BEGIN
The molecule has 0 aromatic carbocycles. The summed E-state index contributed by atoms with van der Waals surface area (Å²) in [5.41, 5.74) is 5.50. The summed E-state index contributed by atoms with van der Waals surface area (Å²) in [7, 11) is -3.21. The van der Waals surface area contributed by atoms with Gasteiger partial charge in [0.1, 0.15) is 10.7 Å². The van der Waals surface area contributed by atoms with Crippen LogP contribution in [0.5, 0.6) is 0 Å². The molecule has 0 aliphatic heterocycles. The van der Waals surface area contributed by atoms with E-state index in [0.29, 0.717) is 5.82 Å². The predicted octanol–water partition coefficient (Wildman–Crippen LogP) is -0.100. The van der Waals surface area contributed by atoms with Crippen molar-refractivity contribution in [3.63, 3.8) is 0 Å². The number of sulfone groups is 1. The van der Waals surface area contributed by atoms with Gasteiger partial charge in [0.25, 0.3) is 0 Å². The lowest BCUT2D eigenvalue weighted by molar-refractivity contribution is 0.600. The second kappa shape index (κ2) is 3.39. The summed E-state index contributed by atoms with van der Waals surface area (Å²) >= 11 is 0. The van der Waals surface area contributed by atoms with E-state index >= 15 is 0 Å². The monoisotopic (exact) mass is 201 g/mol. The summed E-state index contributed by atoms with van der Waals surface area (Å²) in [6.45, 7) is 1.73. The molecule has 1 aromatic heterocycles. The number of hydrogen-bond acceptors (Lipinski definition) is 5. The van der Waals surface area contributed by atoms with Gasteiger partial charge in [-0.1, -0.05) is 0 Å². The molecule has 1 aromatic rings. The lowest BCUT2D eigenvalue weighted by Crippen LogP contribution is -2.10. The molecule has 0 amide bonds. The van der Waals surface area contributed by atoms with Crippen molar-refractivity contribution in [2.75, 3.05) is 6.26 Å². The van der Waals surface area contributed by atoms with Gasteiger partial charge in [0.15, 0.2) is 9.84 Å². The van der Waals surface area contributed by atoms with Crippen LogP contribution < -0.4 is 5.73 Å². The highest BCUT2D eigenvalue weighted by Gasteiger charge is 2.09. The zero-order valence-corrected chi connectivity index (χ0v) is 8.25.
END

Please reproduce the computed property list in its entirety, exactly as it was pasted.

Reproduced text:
The molecule has 0 aromatic carbocycles. The summed E-state index contributed by atoms with van der Waals surface area (Å²) in [5.41, 5.74) is 5.50. The summed E-state index contributed by atoms with van der Waals surface area (Å²) in [7, 11) is -3.21. The van der Waals surface area contributed by atoms with Gasteiger partial charge in [0.1, 0.15) is 10.7 Å². The van der Waals surface area contributed by atoms with Crippen LogP contribution in [0.5, 0.6) is 0 Å². The molecule has 0 aliphatic heterocycles. The van der Waals surface area contributed by atoms with E-state index in [0.29, 0.717) is 5.82 Å². The predicted octanol–water partition coefficient (Wildman–Crippen LogP) is -0.100. The van der Waals surface area contributed by atoms with Crippen molar-refractivity contribution in [3.63, 3.8) is 0 Å². The number of sulfone groups is 1. The van der Waals surface area contributed by atoms with Gasteiger partial charge in [0.25, 0.3) is 0 Å². The lowest BCUT2D eigenvalue weighted by molar-refractivity contribution is 0.600. The second kappa shape index (κ2) is 3.39. The summed E-state index contributed by atoms with van der Waals surface area (Å²) >= 11 is 0. The van der Waals surface area contributed by atoms with E-state index >= 15 is 0 Å². The monoisotopic (exact) mass is 201 g/mol. The summed E-state index contributed by atoms with van der Waals surface area (Å²) in [6.45, 7) is 1.73. The molecule has 1 aromatic heterocycles. The number of hydrogen-bond acceptors (Lipinski definition) is 5. The van der Waals surface area contributed by atoms with Gasteiger partial charge in [-0.1, -0.05) is 0 Å². The molecule has 1 aromatic rings. The lowest BCUT2D eigenvalue weighted by Crippen LogP contribution is -2.10. The molecule has 0 amide bonds. The van der Waals surface area contributed by atoms with Crippen molar-refractivity contribution in [2.75, 3.05) is 6.26 Å². The van der Waals surface area contributed by atoms with Gasteiger partial charge in [0.15, 0.2) is 9.84 Å². The van der Waals surface area contributed by atoms with Crippen LogP contribution < -0.4 is 5.73 Å². The highest BCUT2D eigenvalue weighted by Gasteiger charge is 2.09. The zero-order valence-corrected chi connectivity index (χ0v) is 8.25.